More optimism in office sector
OPTIMISM has returned to the office market in Britain after a three-year slump and the City of London is leading a recovery.
The Central London office market is viewed as the barometer of the British property sector and is considered by international estate consultancy Knight Frank Rutley to be well on the road to recovery.
Many principal regional centres are now emerging from the recession and entering the next upward cycle.
The recovery has been signalled by rising demand and declines in the amount of available office space.
Landlords' negotiating positions are hardening, leading to a reduction in the number of incentives being offered to incoming tenants.
Furthermore, there has been a resurgence of activity in the investment market, because the competition for the limited supply of prime properties has intensified.
Yields have fallen and this has resulted in annualised total returns reaching double digits for the first time in three years.
Availability of office space in the City of London has fallen steadily to 10 million square feet, its lowest level in four years. Vacancies are now barely above 10 per cent.
At its peak, when there was a world surplus of property, the city had more than 25 million square feet on offer.
Current demand is reflected in the attempt by an international firm of accountants to secure 140,000 square feet of office space at an uncompleted development in the City of London.
Although floors of uncompleted offices are leased and sold in Hong Kong on a regular basis, such a sale in London has not taken place since the heady days of the 1980s' property boom.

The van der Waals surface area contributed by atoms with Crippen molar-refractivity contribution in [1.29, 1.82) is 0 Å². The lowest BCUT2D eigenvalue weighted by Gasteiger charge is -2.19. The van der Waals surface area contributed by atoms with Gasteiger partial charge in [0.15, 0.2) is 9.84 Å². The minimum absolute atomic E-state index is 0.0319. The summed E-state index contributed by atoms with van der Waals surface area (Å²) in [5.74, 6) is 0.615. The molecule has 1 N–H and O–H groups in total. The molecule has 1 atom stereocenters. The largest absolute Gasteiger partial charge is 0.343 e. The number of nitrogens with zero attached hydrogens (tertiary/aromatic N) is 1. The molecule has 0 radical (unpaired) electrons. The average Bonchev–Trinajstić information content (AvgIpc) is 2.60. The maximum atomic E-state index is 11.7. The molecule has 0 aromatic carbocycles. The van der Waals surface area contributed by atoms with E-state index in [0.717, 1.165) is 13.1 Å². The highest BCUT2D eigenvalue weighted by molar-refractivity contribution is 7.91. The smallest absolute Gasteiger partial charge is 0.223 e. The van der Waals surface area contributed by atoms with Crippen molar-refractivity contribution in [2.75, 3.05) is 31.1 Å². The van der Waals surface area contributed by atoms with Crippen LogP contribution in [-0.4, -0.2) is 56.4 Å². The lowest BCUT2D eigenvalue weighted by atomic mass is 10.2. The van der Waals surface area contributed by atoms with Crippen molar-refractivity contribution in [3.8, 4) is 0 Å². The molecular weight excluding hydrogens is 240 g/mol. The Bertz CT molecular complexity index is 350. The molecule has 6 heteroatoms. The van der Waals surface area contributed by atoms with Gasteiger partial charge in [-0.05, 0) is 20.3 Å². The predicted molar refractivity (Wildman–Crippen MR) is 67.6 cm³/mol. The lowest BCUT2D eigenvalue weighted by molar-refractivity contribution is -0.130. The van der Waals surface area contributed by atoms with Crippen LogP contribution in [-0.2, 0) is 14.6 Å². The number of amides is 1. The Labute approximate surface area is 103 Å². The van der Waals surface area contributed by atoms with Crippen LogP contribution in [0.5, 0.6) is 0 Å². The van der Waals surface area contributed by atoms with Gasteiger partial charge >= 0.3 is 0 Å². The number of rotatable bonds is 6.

According to property agents Herring Baker Harris, most quality office space in the city will be fully occupied within the next three years.
A similar trend is emerging in the West End where floor space dropped to 1.2 million square feet in 1993 to a vacancy rate of 12.1 per cent at the end of the fourth quarter.
Confidence has also returned to the Central London office letting market where there is strong demand for high quality properties.
Take up in the city during 1993 totalled 4.7 million square feet, a major improvement on the 1992 figure of 2.9 million square feet.
Sentiment is strengthening in the Central London development market, too. There had been no new starts in the city for two years, but six schemes were scheduled to begin early this year.
The development market in the main provincial centres and on the main motorway development corridors has followed a similar pattern of recovery to the City of London, though at a slower rate.
Overseas investors have been active in the Central London office market, but the competition has increased for well-secured properties following the return of domestic institutional investors.
With the rise in asset values, market liquidity has improved.
However, the increased competition for a limited supply of prime properties in London has encouraged many overseas investors to buy properties in regional locations.
Yields are relatively attractive compared with other forms of investment and this factor, combined with low interest rates, has created a favourable climate for property purchases.
More than GBP2.73 billion (HK$31.3 billion) was invested in Central London properties in 1993, up from GBP1.63 billion in 1992.
Increased levels of investment have placed strong downward pressure on yields. For example, a yield of 7.5 per cent was quoted for 3 St James Square in the West End which dropped to 6.8 per cent following its sale to Standard Life for GBP35.5 million.